Women You Should Know: Julia Schott

Written by: Ladyboss Lifestyle

Communications and Social Media Manager, Cultural Diversity Resources

Walking a Divergent Path

Fargo Woman Finds Strength and Acceptance with ADHD and Autism Diagnosis

The first thing you notice about Julia Schott is her energy. It’s almost palpable. Her charisma might be a result of her Dominican upbringing. Maybe it’s her self-confidence and authenticity. Or perhaps it’s the warm smile, intense eyes, and animated gestures that draw you in.

You probably wouldn’t guess Julia has ADHD and possibly autism. Not at first, anyway. She didn’t know herself until well into adulthood.

“Growing up, there were several ‘quirky’ people in my family,” Julia said. “It was just accepted. But as I got older, I understood I had to hide parts of myself from the outside world.”

But with the ADHD diagnosis and the discovery of markers commonly associated with autism came a kind of freedom. Today, Julia is embracing her true self, which comes with a number of challenges but also has some unique benefits. By sharing her story, she hopes to help others find acceptance and the confidence to take off the mask and be unapologetically authentic.

Welcome to the Midwest

Moving to the United States wasn’t exactly on Julia’s to-do list. She was very happy raising a family and building a life with her American husband in the Dominican Republic. However, a health crisis prompted their sudden move north.

“He needed to go to the Mayo Clinic. It was a matter of life and death. So, we sold everything. Packed up the baby and the dog and stuffed all our remaining earthly possessions into two suitcases.”

Her husband recovered. But adapting to a new life in the United States was difficult. “Moving to North Dakota from the Dominican Republic was very hard,” Julia says. “I thought it was a culture shock for a long time. But it wasn’t. I was trying so hard to be what people expected—wife, mother, etc.—that the inner conflict was literally causing me to be sick.”

For years, Julia battled with her mental health behind closed doors, as many of us do, trying to hold the strings of her life together. It wasn’t until 2020 that she found out there was a name and, more importantly, a treatment plan for her personal struggles.

Dealing with the diagnosis

“ADHD, that’s what little boys have,” she thought. Research into ADHD in females is significantly behind that in males. Some studies suggest this lack of understanding prevents a significant percentage of girls and women from receiving timely diagnoses compared to their male counterparts. More and more women like Julia are finding out later in life that they are just wired differently. “My hyper looks different, but it still has a significant impact on my ability to function in what we consider normal society.”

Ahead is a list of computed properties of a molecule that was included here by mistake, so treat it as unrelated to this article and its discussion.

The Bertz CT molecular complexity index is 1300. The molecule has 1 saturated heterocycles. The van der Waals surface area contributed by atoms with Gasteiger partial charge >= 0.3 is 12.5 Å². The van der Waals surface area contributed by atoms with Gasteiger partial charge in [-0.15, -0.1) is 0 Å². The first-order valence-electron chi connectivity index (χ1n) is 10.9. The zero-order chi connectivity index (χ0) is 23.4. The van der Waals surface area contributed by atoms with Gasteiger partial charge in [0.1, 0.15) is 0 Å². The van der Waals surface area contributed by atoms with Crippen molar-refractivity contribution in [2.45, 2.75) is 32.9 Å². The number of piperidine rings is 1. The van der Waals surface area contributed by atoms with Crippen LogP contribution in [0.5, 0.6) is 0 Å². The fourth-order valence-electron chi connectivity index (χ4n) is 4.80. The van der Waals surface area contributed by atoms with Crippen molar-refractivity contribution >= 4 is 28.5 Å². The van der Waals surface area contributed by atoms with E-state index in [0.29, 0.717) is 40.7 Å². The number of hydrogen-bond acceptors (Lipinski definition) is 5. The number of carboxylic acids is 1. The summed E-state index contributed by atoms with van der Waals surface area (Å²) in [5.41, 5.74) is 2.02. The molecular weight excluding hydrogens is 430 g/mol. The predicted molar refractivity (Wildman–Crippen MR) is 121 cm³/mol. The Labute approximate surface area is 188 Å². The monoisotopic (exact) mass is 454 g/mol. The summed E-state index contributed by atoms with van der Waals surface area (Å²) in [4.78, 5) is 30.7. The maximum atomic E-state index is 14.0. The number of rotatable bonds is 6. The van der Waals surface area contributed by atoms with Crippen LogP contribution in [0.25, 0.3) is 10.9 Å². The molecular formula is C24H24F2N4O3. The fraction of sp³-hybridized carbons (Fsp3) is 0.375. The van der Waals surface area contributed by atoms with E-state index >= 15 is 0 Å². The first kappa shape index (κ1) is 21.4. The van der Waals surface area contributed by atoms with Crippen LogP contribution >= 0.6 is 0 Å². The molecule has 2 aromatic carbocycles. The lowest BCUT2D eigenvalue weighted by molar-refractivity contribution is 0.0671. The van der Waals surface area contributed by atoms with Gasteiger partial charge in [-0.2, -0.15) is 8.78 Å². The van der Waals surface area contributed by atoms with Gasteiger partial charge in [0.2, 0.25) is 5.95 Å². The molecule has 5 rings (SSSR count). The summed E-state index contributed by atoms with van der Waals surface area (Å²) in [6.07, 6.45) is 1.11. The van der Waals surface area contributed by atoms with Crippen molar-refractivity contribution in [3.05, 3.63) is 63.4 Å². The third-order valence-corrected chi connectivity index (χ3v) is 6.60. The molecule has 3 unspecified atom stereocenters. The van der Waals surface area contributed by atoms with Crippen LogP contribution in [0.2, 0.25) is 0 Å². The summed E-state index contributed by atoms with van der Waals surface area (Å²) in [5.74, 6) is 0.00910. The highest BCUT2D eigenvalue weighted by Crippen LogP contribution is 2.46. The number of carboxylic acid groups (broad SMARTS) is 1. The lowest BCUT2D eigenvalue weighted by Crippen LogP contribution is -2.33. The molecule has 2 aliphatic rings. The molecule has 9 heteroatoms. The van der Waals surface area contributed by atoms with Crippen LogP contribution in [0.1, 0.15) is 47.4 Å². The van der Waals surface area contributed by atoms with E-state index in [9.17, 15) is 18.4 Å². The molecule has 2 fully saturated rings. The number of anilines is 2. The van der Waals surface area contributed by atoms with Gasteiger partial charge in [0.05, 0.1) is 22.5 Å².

In addition to ADHD, Julia might also have autism. The news was difficult to process, but for Julia, understanding her neurodivergence was the first step to discovering her true self and learning to function in a world that’s not designed for her unique perspective.

“It’s like being left-handed,” she says. “Everything is designed for righthandedness. Things aren’t impossible, but they are more difficult. I have to constantly stop and examine a situation because the ‘socially appropriate’ reaction doesn’t come naturally to me.”

Love being me

But with the challenges, Julia has also found new opportunities where her unique mind can excel. In 2021, she joined the team at Cultural Diversity Resources, a multicultural alliance working to build bridges between smaller nonprofits in our region to better support our community. Cultural Diversity Resources focuses on financial education to help BIPOC families in our community learn to build wealth. They also offer entrepreneurial classes to help these individuals move from ideation to grand opening.

As a transplant herself, Julia understands the challenges women and new Americans face, and she uses her gifts for communication to help smooth the transition for newcomers and champion their support in the larger community. She embraces the creativity and nonlinear thinking that comes with her neurodivergence. Only now, she recognizes that beyond ideation, she needs the support of others to bring plans to fruition. And she’s not afraid to ask for it.

“I’m learning every day,” she says. “I have to be introspective and more aware of my limitations because they are different than other peoples’, but I also realize I don’t need to cut out parts of myself to be accepted anymore. I’m working to like myself, first and foremost.”

Julia also serves on the board for Kondial Kel International and is working to help develop CASA, a new nonprofit for Latinos in the FM area.

And for those still struggling in silence? Julia recommends getting tested for ADHD. “It can be more difficult for women, but be your own advocate and keep insisting. Educate yourself. Learn to love yourself. There is nothing broken in you.”

For additional resources on ADHD and autism, talk to your healthcare provider.

You can also connect with the North Dakota Autism Center and the Red River Valley Chapter of Children and Adults with Attention-Deficit/Hyperactivity Disorder (CHADD).

Share This Article